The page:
I was inspired when I read about a contest sponsored by the Writers' Union of Canada (not to be confused with the Writers Guild of Canada). The contest is called the Postcard Story Contest and it's open to all Canadian citizens and landed immigrants (sorry, Vicki).
The challenge is "to create a dramatic, short, snappy piece in only 250 words. You can use humour, poetry, dialogue…anything goes."
This type of fiction is often called Flash Fiction or Micro Fiction. I'd always admired it, but had never tried it. I've written plenty of poems, some of them narrative, and many short stories. However, I think the shortest story I've ever written was still over 1,000 words. This sounded like a great challenge...
Many of you know I love challenges and often do them in 10 day spurts. Well, this opportunity was no exception. I got two friends together and we decided to write a postcard story every day for 10 days. We're on our last day today.
Here are some different ways to approach your workout:
1) Write a story in 250 words or less. If you have no idea how to begin the story, I've supplied you with several start lines below. You can also just randomly pick a line from a book you're reading. When I was writing my stories I would simply crank out a bunch of first lines until one inspired me and I continued. That's why I have all these leftover first lines.
She packed everything except the salt and pepper shakers.
He was the biggest kid in the class at 310 lbs.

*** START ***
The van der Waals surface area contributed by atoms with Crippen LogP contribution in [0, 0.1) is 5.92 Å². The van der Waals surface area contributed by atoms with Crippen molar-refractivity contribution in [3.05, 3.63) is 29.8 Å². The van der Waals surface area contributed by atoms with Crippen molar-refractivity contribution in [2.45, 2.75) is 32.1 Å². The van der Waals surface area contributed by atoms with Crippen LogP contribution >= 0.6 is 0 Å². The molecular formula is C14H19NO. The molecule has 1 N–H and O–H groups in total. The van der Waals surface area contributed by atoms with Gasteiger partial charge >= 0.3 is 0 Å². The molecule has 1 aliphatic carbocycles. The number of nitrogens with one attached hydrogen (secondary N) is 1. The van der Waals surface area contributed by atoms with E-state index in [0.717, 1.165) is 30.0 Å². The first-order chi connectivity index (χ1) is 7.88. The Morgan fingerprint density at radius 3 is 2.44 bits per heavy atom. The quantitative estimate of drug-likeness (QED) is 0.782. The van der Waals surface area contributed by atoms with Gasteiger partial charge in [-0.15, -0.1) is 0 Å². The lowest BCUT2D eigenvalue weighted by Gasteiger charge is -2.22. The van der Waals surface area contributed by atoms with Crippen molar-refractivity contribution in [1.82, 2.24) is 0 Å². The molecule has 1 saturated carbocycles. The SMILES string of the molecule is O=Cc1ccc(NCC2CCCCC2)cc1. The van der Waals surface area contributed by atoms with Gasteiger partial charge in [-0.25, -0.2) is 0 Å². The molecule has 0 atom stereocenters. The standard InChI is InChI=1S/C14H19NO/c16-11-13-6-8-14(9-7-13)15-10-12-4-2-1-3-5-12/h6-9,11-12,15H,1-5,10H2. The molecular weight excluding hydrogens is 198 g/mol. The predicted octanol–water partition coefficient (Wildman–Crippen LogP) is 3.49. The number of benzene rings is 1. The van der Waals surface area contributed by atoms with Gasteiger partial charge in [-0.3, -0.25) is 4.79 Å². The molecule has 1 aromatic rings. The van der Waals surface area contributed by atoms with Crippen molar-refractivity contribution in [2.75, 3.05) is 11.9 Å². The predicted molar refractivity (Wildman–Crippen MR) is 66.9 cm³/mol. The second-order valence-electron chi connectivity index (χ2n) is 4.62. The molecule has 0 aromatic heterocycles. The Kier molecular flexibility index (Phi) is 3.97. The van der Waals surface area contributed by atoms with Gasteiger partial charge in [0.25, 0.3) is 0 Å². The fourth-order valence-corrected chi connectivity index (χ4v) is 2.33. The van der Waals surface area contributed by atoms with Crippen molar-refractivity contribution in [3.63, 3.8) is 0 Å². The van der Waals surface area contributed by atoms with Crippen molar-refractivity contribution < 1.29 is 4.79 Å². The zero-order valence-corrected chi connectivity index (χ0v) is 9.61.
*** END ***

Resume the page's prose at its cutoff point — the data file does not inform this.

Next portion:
As soon as he had mailed the letter, he regretted having done so.
When he awoke from his dream, he had the answer.
If she was going to leave him, it was now or never.
There was only one person left on her Christmas list.
I buried the dog on Monday.
The zoo was empty.
He walked up to the blackboard.
Example Postcard Story:
When he awoke from his dream, he had the answer. The final chapter for his book. A way to end it that was not contrived, not maudlin… a way to imply “happily ever after,” but not in fairy-tale manner, in a way anyone could believe might happen. He stumbled out of bed. It was . Where was his laptop… no, forget the laptop, this had to be written in ink, writer’s blood, it had to flow like his dream… his dream… He had been dreaming of Samantha. Of how she had looked at 17 and he was fresh from the Navy. He met her at a café. She was a waitress studying art history. He was a writer disguised as a servant of the government. She saw right through him. He left poems on napkins for her. He asked her to marry him by writing the words on her bathroom mirror. She said yes in red lipstick. He stumbled through the hallway, bathed strangely in green light. Without his glasses on, it looked as if he were underwater. The walls breathed like gills. He didn’t remember the house having so many pictures. Ghostly figures in large frames followed him until he reached his office. The door was closed. The doorknob so cold it caught him off guard. Then the smell, subtle, yet unmistakable, the perfume Samantha had worn every day for 50 years. He opened the door and was enveloped in the light.
2) If you are working on a screenplay or novel right now, why not try a series of postcard stories about your characters? You might write a series of five postcard stories about one character, or one each for five different characters.
3) Join the challenge! Write one postcard story a day for 10 days. If you're Canadian, enter the postcard contest for a chance to win $500.
Post the stories on your own blogs and link below.